On My Journey To Israel


What do you think when you hear the word? What do you feel? And more importantly, why do you care what you think or feel about Israel?

Would you think as much if I asked you about the political maneuverings of the Democratic Republic of the Congo? Would you feel as deeply if I commented on the Prime Minister of the Principality of Andorra?

No. Israel conjures political, theological and emotional upheaval like few other words, or nations, can.

In my personal life, Israel has always meant a great deal. It’s the land where my faith was born. The land where Jesus grew up. The land where he healed the sick, slept, ate, laughed, preached, died and rose again.

Israel is the land God chose for his people through Abraham. Israel is where Jesus made the promise to establish His kingdom.

For all these reasons, Israel evokes strong emotions from people all over the world. Israel is unlike the Congo, or Andorra or Canada or the United States. Israel is special. Israel is unique among nations because it is the literal, historical, geographical location where heaven met earth.

My own emotional connection to Israel sparked when I was very young – probably 11 or 12. I remember reading the Psalmist’s command, “Pray for the peace of Jerusalem.” I faithfully did pray for Jerusalem as a kid and I continue to do so today.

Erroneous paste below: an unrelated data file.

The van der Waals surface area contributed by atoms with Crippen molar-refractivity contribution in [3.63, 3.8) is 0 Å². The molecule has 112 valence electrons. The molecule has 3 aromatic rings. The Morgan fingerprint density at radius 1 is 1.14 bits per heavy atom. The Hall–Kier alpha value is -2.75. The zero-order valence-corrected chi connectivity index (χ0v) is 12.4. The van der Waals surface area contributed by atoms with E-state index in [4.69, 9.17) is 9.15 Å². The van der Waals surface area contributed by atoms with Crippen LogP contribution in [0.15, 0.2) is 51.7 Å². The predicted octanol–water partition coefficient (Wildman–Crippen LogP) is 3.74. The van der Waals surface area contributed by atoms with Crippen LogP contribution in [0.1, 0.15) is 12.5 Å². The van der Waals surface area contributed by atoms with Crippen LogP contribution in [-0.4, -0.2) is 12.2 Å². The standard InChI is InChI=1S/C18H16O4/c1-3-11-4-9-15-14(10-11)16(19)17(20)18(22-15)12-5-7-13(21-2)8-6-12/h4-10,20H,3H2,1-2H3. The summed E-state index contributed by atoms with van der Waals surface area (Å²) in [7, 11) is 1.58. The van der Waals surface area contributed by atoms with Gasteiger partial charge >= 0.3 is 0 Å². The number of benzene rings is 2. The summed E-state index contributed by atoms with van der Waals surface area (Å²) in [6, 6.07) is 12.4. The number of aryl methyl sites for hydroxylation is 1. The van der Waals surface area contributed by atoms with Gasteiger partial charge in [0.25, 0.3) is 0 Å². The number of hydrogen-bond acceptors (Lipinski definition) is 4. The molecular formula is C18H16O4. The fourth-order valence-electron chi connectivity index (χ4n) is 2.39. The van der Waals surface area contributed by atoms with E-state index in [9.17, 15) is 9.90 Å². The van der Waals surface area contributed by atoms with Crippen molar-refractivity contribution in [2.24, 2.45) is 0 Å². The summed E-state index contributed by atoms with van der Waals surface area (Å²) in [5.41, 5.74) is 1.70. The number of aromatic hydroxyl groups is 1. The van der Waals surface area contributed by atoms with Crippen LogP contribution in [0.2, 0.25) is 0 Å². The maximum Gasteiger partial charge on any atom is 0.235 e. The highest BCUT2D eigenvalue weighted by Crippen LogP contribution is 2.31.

This emotional connection has only deepened over the years and no more so than when I traveled to Israel this past year. My trip convinced me of many things, but mostly this – every Christian should visit Israel at least once in their life. Here’s why:


                How many times have you read the story of the final days of Jesus’ life before his crucifixion? 100 times? But I bet you’ve never journeyed along the banks of the Jordan River, from the Roman ruins of Tiberius, past Jericho and the Dead Sea, into Jerusalem to the Temple Mount and eventually to Golgotha itself. That’s the journey Jesus made just a few days before his crucifixion. I too made that journey in Israel (although my journey was on a tour bus)!

The terrain is surprisingly mountainous and rugged. It would have been an unbelievably tough, days-long hike on foot through the mountains to get to Jerusalem. I’ve read the story 100 times but never understood what the journey was like – what it took for Jesus to arrive at His crucifixion.

Jesus’ final days – his final journey – came alive for me in Jerusalem.

There is a mountain you drive up as you enter Jerusalem. As you reach the top, Jerusalem slowly reveals itself on the horizon. As the sights of Jerusalem become clear, you see what Jesus saw as he walked up and over the mountains into Jerusalem – knowing very well he was walking to his death.